I had to wait almost 90 minutes for a room to be ready for me to occupy, it gave the impression that the hotel has a high occupancy percentage though I was a bit sceptical about that. When I booked the hotel, I saw there were charges for early check-ins and there were for late checkouts.
The room was a slight disappointment at first and I cannot understand how when a manager sees a customer about to spend 3 weeks in their establishment, they dump you in a room as if you are passing through a motel. No views, no air, no welcome home feel.
It had a twin bed, immediately, I remonstrated and the bellboy called reception to have the problem fixed. At least I was told I would be called, I never got called.
Change, it must
After two nights in the room, which also did not have a fridge and the middle-of-the-night parting of beds which had me on the verge of repeating my coconut days of falling out of bed when I was 5, I went to the reception and asked for my room to be changed.
On returning from work, I immediately asked if my request was granted and I was moved 4 rooms up the corridor were a king-size bed and fridge had been installed. With the rooms being in close proximity, I really did not need help to move my stuff. That was done in about 15 minutes and I settled into my new room which was laterally opposite to the one I left.
All teas abound
To forestall the near disaster I had at breakfast when I was at another hotel in Johannesburg, I determined to carry my supply of Earl Grey tea over from the UK. All that I forgot to pack into my bags, but the situation was saved at the duty-free shops where they stocked Fortnum & Mason’s Classic Earl Grey tea.
Then, at breakfast, I needn’t have bothered, they had some many teas to choose from and Earl Grey tea was just as prominent. I have only been to dinner once, the food was alright.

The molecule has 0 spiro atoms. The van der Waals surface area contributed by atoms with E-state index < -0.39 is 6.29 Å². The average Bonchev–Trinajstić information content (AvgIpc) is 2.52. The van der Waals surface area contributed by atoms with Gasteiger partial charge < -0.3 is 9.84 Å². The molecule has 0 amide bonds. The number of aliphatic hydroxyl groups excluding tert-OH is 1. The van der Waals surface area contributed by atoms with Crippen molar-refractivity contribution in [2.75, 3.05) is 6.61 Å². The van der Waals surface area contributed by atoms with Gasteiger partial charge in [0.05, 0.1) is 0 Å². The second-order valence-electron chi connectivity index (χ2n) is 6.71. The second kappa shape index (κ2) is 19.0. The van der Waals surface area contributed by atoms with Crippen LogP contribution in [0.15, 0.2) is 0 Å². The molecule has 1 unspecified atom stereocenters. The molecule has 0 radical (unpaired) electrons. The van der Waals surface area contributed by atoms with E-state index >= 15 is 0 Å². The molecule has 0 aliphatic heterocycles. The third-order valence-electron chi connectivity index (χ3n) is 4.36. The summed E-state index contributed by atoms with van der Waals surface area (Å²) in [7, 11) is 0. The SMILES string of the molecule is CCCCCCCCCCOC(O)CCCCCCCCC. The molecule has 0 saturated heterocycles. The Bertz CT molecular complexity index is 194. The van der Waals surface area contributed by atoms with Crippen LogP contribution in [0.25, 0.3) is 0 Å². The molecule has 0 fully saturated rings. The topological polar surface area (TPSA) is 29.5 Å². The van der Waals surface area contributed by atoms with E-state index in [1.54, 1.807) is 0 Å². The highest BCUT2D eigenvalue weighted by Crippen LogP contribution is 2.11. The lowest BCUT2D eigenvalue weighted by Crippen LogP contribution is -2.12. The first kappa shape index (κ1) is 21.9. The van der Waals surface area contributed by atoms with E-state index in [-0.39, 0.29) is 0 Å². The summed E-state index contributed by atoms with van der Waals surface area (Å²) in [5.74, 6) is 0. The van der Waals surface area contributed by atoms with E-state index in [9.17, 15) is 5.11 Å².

I guess I could endure the absence of more comforts at this hotel, it is, however, not bad for a 4-star hotel.

Thursday, 19 November 2015

South Africa: The bread and the spread

A communion in disparate communities
There was a time when everyone broke the bread, even though the larger part of the loaf went to the few as freshly baked and the leftover part of the loaf that went to the most was stale and barely edible.
Yet, the many were hungry and made do with the piece of bread they got whilst asking for more of the loaf and a having it fresh too.
Besides that unequal sharing of the loaf, the few that had the fresh loaf also had butter and jam to spread on their slices of bread, it was a good life for them.
The thinner spread of yummy
Then there came a more equitable sharing of the loaf, not necessarily equal, not by any stretch of the imagination, however, there was no increase in the jam and butter spread, this meant that for every slice of bread there was a thinner spread and less of a satisfactory bite for all.
Yet, to compare the confectioners before equity to those after would be to miss the point that more jam had to be made and more butter churned to give a healthier spread to all.
The scale of the problem then
That, in a nutshell, is the story of South Africa in the Apartheid times when infrastructure and services were built to serve the minority and then post-Apartheid the same infrastructure was to stretch to serve all.
It has meant the black majority government has been met with challenges of inheriting working infrastructure and scaling that up with the same standard to serve all South Africans. However, this knowledge and plausible excuse can only go on for so long, we are 21 years into black majority rule and the need for seriously noticeable change for the better for the majority cannot be overlooked.